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Bhardwaj, H.L., M. Rangappa, and A.A. Hamama. 1999. Chickpea, faba bean, lupin, mungbean, and pigeonpea: potential new crops for the Mid-Atlantic Region of the United States. p. 202–. In: J. Janick (ed.), Perspectives on new crops and new uses. ASHS Press, Alexandria, VA.


Chickpea, Faba Bean, Lupin, Mungbean, and Pigeonpea: Potential New Crops for the Mid-Atlantic Region of the United States

Harbans L. Bhardwaj, Muddappa Rangappa, and Anwar A. Hamama*


  1. CHICKPEA
  2. FABA BEAN
  3. LUPIN
  4. MUNGBEAN
  5. PIGEONPEA
  6. CONCLUSIONS
  7. REFERENCES

The New Crops Program of Virginia State University, established in 1991, has evaluated the production feasibility of a wide array of leguminous crops including chickpea, faba bean, mungbean, and pigeonpea under Virginia's agro-climatic conditions (Bhardwaj et al. 1996). Such crops could provide alternatives to farmers in Virginia and adjoining Mid-Atlantic States. These farmers, in general, rely on a limited number of crops and are interested in diversification. The close proximity of these farmers to the Washington, DC metropolitan area where the international community is familiar with these crops can provide a market for these crops.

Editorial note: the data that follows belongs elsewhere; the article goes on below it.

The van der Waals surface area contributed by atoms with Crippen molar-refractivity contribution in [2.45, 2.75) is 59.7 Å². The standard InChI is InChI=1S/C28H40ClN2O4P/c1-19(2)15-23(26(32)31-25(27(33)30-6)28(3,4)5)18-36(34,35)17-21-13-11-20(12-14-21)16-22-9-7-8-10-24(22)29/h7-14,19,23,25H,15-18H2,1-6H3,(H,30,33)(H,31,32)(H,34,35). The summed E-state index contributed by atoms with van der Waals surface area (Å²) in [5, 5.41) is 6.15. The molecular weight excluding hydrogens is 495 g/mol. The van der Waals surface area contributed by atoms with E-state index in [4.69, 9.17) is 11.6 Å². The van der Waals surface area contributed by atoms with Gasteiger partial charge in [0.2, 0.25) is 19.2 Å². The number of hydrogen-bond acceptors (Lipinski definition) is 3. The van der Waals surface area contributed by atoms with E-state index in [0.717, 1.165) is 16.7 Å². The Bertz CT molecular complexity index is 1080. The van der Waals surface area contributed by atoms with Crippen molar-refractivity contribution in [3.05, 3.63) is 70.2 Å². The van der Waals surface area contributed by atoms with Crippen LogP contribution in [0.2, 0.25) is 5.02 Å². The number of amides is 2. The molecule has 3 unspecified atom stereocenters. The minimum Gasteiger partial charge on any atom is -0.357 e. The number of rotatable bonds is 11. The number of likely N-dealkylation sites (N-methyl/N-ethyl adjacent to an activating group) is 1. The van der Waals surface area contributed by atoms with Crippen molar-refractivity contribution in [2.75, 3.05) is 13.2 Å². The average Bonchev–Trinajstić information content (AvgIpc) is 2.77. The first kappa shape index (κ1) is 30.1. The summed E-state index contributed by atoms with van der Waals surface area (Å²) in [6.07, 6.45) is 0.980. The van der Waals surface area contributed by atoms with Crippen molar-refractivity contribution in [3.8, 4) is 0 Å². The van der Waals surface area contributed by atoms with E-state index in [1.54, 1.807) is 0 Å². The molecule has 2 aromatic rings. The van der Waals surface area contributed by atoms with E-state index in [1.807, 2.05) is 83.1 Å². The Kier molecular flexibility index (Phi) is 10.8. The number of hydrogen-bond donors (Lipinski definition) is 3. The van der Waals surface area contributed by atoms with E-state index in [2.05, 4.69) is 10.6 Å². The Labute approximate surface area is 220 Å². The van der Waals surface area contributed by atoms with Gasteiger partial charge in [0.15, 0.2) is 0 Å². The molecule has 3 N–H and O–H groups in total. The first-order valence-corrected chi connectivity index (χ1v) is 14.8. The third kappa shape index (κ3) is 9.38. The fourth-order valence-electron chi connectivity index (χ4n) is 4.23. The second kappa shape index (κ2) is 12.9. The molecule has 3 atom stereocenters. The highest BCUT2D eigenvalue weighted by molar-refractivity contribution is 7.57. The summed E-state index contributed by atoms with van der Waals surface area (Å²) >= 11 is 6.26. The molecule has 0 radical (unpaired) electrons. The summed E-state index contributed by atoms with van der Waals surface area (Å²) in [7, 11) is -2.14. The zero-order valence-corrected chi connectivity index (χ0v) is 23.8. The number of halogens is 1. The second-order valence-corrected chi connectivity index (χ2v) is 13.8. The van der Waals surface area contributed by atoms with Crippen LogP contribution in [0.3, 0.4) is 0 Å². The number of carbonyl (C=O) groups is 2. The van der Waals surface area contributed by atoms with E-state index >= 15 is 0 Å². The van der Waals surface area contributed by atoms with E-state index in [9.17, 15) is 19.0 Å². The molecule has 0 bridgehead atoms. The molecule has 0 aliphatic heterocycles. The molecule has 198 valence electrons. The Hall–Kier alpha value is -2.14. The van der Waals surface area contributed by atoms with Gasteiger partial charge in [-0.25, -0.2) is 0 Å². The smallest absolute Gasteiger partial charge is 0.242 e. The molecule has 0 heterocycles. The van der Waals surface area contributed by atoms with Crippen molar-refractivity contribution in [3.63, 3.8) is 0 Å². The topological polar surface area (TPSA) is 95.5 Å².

The evaluations of chickpea, pigeonpea, and mungbean were conducted as replicated field experiments. The evaluations of faba bean and lupin germplasm were conducted by planting single row plots of each accession. All field experiments were conducted at the Randolph Farm of Virginia State University which is located approximately 37° 15' N and 077° 30.8' W.

CHICKPEA